Posted by: HAT | November 16, 2014

33rd Sunday in Ordinary Time

image of Charles Demuth's painting Incense of a New Church - a stylized treatment of billowing factory smoke

Ironically, in Charles Demuth’s haunting depiction of the antithesis of the Christian eschatological hope, there remains the germ of the idea of that hope.

Hi, Gang!

There seems to be a “subterranean” category of texts: ones read so long ago, at such a time in your personal history, that they are now an unconscious part of your worldview. Jürgen Moltmann’s Theology of Hope is probably in that category for me. I read it as a sophomore in college; I am rereading it now. Here is the thesis, in a long but thrilling quote:

In actual fact, however, eschatology means the doctrine of the Christian hope, which embraces both the object hoped for and also the hope inspired by it. From first to last, and not merely in the epilogue Christianity is eschatology, is hope, forward looking and forward moving, and therefore also revolutionizing and transforming the present. The eschatological is not one element of Christianity, but it is the medium of Christian faith as such, the key in which everything in it is set, the glow that suffuses everything here in the dawn of an expected new day. For Christian faith lives from the raising of the crucified Christ, and strains after the promises of the universal future of Christ. Eschatology is the passionate suffering and passionate longing kindled by the Messiah. Hence eschatology cannot really be only a part of Christian doctrine. Rather, the eschatological outlook is characteristic of all Christian proclamation, of every Christian existence and of the whole Church. There is therefore only one real problem in Christian theology, which its own object forces upon it and which it in turn forces on mankind and on human thought: the problem of the future. For the element of otherness that encounters us in the hope of the Old and New Testaments – the thing we cannot already think out and picture for ourselves on the basis of the given world and of the experiences we already have of that world – is one that confronts us with a promise of something new and with the hope of a future given by God. The God spoken of here is no intra-worldly or extra-worldly God, but the ‘God of hope’ (Rom. 15:13), a God with ‘future as his essential nature’ (as E. Bloch puts it), as made known in Exodus and in Israelite prophecy, the God whom we therefore cannot really have in us or over us but always only before us, who encounters us in his promises for the future, and whom we therefore cannot ‘have’ either, but can only await in active hope. A proper theology would therefore have to be constructed in the light of its future goal. Eschatology should not be its end, but its beginning. [1]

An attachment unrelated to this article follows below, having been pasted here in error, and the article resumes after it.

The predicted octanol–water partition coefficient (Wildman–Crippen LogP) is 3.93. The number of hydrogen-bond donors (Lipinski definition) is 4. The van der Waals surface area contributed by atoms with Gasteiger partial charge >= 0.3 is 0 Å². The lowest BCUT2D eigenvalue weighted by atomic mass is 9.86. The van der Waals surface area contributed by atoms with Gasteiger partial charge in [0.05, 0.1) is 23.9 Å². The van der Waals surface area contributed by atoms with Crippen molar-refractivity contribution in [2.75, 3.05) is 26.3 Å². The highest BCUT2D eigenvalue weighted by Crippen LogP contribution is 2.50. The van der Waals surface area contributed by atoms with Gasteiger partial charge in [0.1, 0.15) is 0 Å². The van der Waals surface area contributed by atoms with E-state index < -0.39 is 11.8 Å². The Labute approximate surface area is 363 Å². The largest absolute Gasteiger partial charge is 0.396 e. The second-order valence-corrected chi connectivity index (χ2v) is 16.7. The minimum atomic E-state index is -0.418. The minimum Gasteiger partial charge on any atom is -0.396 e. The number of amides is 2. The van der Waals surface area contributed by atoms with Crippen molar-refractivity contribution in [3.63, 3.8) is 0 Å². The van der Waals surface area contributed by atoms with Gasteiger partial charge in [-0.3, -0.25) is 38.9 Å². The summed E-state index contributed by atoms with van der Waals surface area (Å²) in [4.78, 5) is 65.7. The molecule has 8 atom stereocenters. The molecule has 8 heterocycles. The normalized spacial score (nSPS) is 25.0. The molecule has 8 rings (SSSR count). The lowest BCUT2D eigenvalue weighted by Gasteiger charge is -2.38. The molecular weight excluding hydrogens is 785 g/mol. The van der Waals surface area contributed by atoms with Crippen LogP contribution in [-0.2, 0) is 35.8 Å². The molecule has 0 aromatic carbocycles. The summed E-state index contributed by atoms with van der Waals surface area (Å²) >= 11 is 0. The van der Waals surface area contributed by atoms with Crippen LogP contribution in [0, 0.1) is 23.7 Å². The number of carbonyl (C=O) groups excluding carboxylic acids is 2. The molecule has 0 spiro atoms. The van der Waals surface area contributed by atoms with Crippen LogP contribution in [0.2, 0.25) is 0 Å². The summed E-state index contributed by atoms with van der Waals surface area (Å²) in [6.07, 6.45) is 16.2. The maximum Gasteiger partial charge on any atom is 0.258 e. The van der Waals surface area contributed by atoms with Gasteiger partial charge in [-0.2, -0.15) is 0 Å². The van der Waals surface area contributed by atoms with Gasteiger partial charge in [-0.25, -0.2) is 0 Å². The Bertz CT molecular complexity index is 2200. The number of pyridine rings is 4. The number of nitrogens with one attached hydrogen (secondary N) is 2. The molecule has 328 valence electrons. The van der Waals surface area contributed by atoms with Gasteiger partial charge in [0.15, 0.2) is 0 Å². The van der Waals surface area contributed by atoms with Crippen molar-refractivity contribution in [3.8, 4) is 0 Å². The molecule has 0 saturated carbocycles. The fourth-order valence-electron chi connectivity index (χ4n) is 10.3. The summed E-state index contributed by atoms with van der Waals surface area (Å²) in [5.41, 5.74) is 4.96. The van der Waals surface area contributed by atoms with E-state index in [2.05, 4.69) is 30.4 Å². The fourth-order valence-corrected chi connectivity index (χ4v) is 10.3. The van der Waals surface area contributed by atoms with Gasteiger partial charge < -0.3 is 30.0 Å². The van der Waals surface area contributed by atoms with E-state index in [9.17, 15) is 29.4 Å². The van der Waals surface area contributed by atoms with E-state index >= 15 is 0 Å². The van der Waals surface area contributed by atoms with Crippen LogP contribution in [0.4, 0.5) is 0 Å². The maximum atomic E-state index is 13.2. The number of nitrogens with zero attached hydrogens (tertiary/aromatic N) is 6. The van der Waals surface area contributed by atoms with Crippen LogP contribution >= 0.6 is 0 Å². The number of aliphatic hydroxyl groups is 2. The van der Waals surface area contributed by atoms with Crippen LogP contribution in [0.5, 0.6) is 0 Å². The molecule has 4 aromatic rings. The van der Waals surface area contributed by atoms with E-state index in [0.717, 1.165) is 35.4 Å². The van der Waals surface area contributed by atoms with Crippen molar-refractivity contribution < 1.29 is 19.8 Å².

[1] Jürgen Moltmann, Theology of Hope, trans. James W. Leitch (New York: Harper and Row, 1967) 16.

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